But here are the three main changes I did notice.

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Jeanne Tyson

1. I looked forward to working out more than I typically do. The drinks worked just as well mentally as they did physically. They made me feel pro-active and lit a fire under my 🍑 (or rather, my 🍋).

2. My skin was at its clearest. It’s not that suddenly I had perfect skin, but rather, it just stayed blemish-free for longer than it typically does. I definitely attribute this to Dirty Lemon, because a few days after I stopped the drinks I noticed a tiny zit on the side of my nose. Just a barely-there one, but it was there nevertheless.

3. I felt less bloated on the detox drinks. I didn’t even weigh myself at the beginning and end, because I didn’t want to focus on that. But I was surprised to notice that each morning I woke up with that flat-stomach feeling I get whenever I lower my sodium intake. Although, clearly I didn’t cut sodium out of my diet (*see the photo evidence above).

So let me bottom line you here.

I got better results on this than I did on my brutal 3-day juice cleanse last year. My skin wasn’t nearly as clear during that cleanse, and I spent most of it Googling “Subway near me” and wanting to break my MacBook Pro in half when the search results were all for the Metro line. The Dirty Lemon drinks, on the other hand, were utterly painless. Not to mention I had about ten times the energy while I was Dirty Lemon-ing it than when I was on a juice cleanse.  It’s not all sunshine and lemons, however. The price, at $60 for a pack of six, is fairly steep. And while not cheap, it is less expensive than a full juice cleanse.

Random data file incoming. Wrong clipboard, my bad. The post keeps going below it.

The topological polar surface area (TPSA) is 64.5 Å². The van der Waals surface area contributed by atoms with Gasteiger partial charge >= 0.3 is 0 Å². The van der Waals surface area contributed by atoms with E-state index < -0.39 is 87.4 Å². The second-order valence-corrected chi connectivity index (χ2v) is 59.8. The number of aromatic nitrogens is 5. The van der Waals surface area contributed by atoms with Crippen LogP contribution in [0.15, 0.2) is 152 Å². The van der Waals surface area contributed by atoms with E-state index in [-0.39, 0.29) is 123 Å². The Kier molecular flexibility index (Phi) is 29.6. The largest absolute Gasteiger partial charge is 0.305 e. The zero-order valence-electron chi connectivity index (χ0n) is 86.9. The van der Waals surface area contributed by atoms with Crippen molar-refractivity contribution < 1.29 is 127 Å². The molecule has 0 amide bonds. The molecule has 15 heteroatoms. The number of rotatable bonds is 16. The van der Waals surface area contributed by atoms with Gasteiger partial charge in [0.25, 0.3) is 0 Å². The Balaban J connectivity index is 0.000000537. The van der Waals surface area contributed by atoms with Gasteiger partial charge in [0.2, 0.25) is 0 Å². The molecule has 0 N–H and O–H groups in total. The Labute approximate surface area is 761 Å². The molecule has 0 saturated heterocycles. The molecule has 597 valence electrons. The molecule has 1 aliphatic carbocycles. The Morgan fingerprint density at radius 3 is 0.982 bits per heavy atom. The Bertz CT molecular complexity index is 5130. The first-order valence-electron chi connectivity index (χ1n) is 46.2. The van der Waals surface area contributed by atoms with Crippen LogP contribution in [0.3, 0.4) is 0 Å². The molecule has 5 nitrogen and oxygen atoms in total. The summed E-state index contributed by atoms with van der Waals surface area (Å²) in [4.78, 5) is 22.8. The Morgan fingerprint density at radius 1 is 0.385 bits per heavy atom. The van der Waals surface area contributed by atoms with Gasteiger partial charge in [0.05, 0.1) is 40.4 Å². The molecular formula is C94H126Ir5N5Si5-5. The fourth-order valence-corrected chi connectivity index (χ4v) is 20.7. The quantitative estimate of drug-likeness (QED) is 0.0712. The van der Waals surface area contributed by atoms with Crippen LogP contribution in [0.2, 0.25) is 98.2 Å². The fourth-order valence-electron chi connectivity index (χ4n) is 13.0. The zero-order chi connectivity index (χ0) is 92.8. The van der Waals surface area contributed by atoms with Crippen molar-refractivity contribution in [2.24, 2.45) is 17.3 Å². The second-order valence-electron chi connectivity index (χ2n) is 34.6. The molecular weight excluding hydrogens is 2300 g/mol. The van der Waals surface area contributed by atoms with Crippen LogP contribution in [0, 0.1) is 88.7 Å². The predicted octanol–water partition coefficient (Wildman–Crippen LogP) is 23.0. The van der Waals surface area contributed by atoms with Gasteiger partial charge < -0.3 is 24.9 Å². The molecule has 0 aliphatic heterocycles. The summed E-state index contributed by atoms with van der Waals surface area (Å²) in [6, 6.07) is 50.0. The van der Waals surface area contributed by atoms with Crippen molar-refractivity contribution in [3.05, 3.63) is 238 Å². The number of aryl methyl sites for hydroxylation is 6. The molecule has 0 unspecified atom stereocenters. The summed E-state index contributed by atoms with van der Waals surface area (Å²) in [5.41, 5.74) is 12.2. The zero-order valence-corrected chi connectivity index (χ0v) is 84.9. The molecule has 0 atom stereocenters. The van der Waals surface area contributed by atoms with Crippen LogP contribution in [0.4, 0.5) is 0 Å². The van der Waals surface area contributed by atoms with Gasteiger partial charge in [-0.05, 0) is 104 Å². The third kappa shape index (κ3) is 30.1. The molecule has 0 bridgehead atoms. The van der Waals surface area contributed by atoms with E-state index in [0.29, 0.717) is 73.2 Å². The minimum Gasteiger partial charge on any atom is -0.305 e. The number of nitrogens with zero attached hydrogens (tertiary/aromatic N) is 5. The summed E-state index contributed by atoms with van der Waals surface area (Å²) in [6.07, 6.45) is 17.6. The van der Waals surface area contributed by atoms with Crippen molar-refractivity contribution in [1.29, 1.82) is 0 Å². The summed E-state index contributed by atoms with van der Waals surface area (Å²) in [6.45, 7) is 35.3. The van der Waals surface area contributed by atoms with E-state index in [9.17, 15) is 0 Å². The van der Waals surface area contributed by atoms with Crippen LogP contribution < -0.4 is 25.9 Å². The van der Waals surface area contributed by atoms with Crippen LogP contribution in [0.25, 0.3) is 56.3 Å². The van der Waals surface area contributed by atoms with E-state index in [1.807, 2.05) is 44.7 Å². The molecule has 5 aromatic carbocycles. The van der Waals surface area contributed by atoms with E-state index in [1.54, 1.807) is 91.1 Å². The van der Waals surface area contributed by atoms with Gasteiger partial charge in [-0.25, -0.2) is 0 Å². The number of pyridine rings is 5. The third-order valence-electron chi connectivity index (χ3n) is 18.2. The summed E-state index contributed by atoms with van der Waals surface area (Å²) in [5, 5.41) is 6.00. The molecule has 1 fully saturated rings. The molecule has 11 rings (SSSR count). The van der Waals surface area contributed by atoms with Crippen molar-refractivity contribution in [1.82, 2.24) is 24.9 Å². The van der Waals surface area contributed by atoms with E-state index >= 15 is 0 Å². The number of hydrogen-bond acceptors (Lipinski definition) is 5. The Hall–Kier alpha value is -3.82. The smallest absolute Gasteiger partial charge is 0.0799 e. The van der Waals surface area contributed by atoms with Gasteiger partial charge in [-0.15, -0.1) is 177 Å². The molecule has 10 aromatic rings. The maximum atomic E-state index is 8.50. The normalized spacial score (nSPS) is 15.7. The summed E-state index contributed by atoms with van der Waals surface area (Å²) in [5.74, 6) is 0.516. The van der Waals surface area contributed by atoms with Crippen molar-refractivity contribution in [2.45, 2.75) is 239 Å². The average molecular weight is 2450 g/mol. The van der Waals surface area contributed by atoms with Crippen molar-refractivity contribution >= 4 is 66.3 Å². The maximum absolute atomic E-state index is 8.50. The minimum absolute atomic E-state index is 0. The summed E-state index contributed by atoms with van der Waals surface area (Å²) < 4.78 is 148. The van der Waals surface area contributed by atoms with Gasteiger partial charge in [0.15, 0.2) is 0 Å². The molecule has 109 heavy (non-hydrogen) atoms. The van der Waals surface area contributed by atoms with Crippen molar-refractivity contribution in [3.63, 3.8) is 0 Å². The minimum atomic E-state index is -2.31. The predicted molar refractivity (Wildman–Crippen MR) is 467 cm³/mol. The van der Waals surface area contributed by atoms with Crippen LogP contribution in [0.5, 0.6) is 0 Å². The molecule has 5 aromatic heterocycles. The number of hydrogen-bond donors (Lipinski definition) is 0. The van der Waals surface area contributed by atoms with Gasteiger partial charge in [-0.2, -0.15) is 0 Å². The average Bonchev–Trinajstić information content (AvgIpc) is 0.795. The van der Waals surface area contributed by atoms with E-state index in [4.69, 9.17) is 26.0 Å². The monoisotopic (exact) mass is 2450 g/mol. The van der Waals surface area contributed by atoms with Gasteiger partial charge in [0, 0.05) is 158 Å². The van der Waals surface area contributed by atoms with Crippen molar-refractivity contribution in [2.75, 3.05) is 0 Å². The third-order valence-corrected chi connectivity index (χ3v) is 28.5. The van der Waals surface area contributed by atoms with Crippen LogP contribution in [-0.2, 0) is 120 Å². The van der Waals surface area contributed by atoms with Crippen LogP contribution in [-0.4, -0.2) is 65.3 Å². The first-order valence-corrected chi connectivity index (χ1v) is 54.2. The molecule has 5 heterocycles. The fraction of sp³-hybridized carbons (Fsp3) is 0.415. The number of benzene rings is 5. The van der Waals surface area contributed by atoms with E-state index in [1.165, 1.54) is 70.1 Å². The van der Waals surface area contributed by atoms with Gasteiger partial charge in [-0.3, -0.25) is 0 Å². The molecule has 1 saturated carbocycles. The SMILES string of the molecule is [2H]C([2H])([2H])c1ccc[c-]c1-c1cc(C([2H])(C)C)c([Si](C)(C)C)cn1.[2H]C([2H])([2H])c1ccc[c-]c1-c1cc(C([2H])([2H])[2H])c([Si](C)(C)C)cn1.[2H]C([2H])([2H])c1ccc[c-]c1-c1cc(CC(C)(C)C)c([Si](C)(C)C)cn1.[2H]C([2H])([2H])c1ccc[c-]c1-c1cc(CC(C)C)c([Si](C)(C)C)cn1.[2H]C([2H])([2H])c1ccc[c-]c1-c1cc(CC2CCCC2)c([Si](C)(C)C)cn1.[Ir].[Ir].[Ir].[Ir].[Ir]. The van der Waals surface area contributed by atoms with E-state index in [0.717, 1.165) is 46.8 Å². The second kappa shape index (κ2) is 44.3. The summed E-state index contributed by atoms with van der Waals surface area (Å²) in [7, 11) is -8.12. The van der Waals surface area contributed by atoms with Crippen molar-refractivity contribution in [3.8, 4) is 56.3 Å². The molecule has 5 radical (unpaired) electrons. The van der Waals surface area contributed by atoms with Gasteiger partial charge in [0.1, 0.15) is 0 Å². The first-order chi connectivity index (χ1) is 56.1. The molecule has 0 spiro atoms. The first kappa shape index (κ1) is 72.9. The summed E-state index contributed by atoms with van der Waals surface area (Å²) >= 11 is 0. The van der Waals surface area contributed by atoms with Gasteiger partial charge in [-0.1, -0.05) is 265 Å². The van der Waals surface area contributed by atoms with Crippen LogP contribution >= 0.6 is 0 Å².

Oh, and that’s a perfect segue to point out that I did not receive these Dirty Lemon cleanses for free. I pulled out my debit card and paid for these 100% myself, because I wanted to do something that would make me feel healthy but didn’t require me to, you know, change anything.

Essentially, I loved this detox because it’s the anti-cleanse. There’s always been something about cleanses that feels deeply lonely to me. Bringing a green juice to a barbecue is just so bleak. If a juice cleanse is an agoraphobic shut-in, then Dirty Lemon is a social butterfly.

But mainly I liked this experience because it embraces moderation. I will spend $13 on a pressed juice, but I’m also the only adult I know who still buys canned grape soda. My grocery cart is deeply complicated. And that’s why, ultimately, my anti-cleanse soul is sold on Dirty Lemon. It’s all about living your damn life.